Tuesday, October 19, 2010

Well That's Something We Should Have to Remedy, Isn't It?

How do we fix the California education system? It's obvious that it's in dire need of fixing; but what's not obvious is what that fix is. Every gubernatorial candidate boasts of a government-led plan that, if elected, they will wield like Mjolnir to crush inefficient spending, low test scores, and expensive higher education. What none of these would-be Thors realize is that their solutions are actually the problem. In the words of Republican candidate Meg Whitman, the solution lies in directing "more money to the classroom," and every other candidate seems to concur. Libertarian Dale Ogden, however, understands the true nature of the beast. The cure for California's ailing education system is not in the form of government spending or, as Jerry Brown suggests, a persistent, "systematic approach." The flaw behind all of these myriad government policies is painfully obvious -- they're government policies. The true solution to fixing Californian education consists of nothing less than retroaction: as Ogden phrases it, "[getting] the State out of education." It consists of streamlining the education system at the state level by leaving the allocations of funds and resources to city and county legislatures. It consists of eliminating duplicative agencies and funding programs, as well as the multitudinous administrators assigned to said agencies. It consists of decentralizing the education system. But, ultimately, it consists of freedom. Freedom of parents to choose where they send their kids to school (no more gerrymandering of the school district lines); freedom of educators and students to mature, learn, apply, and act; and, most importantly, freedom of the people to choose a better future for themselves.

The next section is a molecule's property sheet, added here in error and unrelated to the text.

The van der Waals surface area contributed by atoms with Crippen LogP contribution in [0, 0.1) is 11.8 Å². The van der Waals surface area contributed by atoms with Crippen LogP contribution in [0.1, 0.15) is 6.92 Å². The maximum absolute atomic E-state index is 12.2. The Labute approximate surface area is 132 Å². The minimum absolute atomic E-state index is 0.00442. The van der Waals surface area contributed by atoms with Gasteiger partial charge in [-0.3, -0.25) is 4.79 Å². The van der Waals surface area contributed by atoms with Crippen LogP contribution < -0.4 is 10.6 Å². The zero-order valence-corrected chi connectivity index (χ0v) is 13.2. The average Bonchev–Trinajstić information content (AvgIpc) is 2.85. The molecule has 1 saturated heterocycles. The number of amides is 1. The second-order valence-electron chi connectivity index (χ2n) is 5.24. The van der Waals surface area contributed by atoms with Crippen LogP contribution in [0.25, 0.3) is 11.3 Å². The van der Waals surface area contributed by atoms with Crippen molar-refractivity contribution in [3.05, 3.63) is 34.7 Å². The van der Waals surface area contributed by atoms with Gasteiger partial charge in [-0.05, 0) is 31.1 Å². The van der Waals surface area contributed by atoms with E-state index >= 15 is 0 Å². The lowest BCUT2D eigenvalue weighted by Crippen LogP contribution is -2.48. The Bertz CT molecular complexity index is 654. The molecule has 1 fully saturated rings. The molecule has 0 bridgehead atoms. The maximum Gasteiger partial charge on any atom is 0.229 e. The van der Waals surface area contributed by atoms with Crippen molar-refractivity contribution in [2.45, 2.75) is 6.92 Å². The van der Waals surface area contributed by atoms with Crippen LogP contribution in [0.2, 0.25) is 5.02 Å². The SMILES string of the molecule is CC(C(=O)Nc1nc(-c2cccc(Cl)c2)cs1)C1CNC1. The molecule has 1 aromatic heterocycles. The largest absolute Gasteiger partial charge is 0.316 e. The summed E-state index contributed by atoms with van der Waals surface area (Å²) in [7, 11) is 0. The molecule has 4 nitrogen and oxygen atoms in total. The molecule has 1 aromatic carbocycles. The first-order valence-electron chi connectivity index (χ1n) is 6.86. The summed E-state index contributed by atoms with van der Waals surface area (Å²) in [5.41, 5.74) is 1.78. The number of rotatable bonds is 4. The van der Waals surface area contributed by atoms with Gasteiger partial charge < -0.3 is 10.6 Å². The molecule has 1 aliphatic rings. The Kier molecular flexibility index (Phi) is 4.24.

Jackson Reimers

1 comment:

  1. Isn't putting education into the responsibility of county and city governments simply putting another step between the schools and their money? Much of the money for counties and cities come from the budget the state gives them, and its still government regulation, regardless of how low down the totem pole that government happens to be